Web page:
Based on a true story, "The Post" tells the story of a cover-up that spanned four U.S. Presidents and pushed the country's first female newspaper publisher, Katharine Graham (Streep) of The Washington Post, and the paper's hard-nose editor, Ben Bradlee (Hanks), to join an unprecedented battle between the press and the government to expose an unprecedented cover-up. The two must risk their careers––and their freedom––to bring truth to light. (Gary Reber)
Special features include five featurettes: "LAYOUT: Katharine Graham, Ben Bradlee & The Washington Post" (HD 21:51), "EDITORIAL: The Cast And Characters Of The Post" (HD 15:56), "THE STYLE SECTION: Re-creating An Era" (HD 17:02), "STOP THE PRESSES: Filming The Post" (HD 25:34), and "ARTS AND ENTERTAINMENT: Music For The Post (HD 06:45); and a Movies Anywhere digital copy.
The 1.85:1 2160p HEVC/H.265 Ultra HD HDR10 picture, reviewed on a Sony Bravia Z9D 4K Ultra HD HDR display, was photographed on 35 mm Kodak Vision3 film stock using the Panavision Panaflex Millennium XL2 camera and sourced from a 4K master Digital Intermediate format. Film grain is resolved naturally and is never objectionable. This is a gorgeous picture with absolutely natural imagery throughout. The picture is stunning, even though the color palette is stylistically muted to characterize the Nixon era. There are no hues that pop, and while black levels are deep, bright highlights are restricted, thus HDR contrast is intentionally subdued. Resolution is terrific with fine detail exhibited throughout, especially in facial features, hair, clothing, and object texture, such as the upholstery fabrics in the Graham home or the print shown in some of the newspaper pages or other "Papers." The Vietnam footage is rougher and edgy in contrast, but realistic. Colors, as noted, are desaturated with an emphasis on browns and grays. This is a wonderful viewing experience that allows the fine acting to supersede the production design and costuming elements, which results in a tremendously engaging experience. (Gary Reber)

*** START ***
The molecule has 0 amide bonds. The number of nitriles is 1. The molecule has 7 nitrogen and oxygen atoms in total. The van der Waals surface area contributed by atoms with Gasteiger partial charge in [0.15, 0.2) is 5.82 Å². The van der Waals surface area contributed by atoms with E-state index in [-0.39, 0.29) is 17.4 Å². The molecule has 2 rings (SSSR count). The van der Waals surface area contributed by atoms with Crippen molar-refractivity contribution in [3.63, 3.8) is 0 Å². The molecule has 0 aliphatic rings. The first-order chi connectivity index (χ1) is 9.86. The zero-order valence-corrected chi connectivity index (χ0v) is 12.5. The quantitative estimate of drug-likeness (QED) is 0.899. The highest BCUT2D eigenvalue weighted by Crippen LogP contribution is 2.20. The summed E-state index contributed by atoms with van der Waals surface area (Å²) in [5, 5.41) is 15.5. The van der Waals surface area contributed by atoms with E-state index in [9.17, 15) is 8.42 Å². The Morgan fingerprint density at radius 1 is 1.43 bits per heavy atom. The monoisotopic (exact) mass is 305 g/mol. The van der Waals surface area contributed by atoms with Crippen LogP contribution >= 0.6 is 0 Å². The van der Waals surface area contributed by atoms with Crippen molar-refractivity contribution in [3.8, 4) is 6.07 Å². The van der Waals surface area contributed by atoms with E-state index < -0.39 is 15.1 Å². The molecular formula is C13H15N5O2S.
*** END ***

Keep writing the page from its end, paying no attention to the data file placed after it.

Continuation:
The DTS-HD Master Audio™ 7.1-channel soundtrack is effectively enveloping, even with the dialogue-heavy emphasis of the film. John Williams' beautifully pulsing orchestral score fills the surrounds quite effectively throughout, extending to all four surround channels. Sound effects include things like printing presses running that regularly extend to the surround channels. Several outdoor scenes also effectively place ambient environmental effects beyond the frontal soundstage. Dialogue is always rendered cleanly and with good spatial integration. When DTS Neural:X is engaged, the soundfield really becomes immersive, with effective height sonics, particularly during the Vietnam sequences and the running printing presses, and should be the preferred listening format, This is a well-crafted soundtrack that nicely supports and provides realism to the dramatic elements of the story. (Gary Reber)